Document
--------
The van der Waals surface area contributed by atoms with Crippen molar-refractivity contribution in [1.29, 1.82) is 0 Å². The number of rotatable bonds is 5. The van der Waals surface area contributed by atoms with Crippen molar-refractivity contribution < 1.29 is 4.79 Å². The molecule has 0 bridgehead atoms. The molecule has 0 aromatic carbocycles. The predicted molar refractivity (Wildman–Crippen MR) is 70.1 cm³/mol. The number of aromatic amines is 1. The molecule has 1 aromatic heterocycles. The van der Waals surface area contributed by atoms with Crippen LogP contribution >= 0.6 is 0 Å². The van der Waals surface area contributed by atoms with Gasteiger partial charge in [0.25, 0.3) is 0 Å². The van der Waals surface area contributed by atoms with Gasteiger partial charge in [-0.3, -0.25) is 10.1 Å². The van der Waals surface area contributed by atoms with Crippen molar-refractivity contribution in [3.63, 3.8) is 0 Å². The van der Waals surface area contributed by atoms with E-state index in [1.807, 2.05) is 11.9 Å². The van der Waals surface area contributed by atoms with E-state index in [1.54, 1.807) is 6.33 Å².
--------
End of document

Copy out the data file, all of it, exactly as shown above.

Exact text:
The van der Waals surface area contributed by atoms with Crippen molar-refractivity contribution in [1.29, 1.82) is 0 Å². The number of rotatable bonds is 5. The van der Waals surface area contributed by atoms with Crippen molar-refractivity contribution < 1.29 is 4.79 Å². The molecule has 0 bridgehead atoms. The molecule has 0 aromatic carbocycles. The predicted molar refractivity (Wildman–Crippen MR) is 70.1 cm³/mol. The number of aromatic amines is 1. The molecule has 1 aromatic heterocycles. The van der Waals surface area contributed by atoms with Crippen LogP contribution >= 0.6 is 0 Å². The van der Waals surface area contributed by atoms with Gasteiger partial charge in [0.25, 0.3) is 0 Å². The van der Waals surface area contributed by atoms with Gasteiger partial charge in [-0.3, -0.25) is 10.1 Å². The van der Waals surface area contributed by atoms with Crippen molar-refractivity contribution in [3.63, 3.8) is 0 Å². The van der Waals surface area contributed by atoms with E-state index in [1.807, 2.05) is 11.9 Å². The van der Waals surface area contributed by atoms with E-state index in [1.54, 1.807) is 6.33 Å².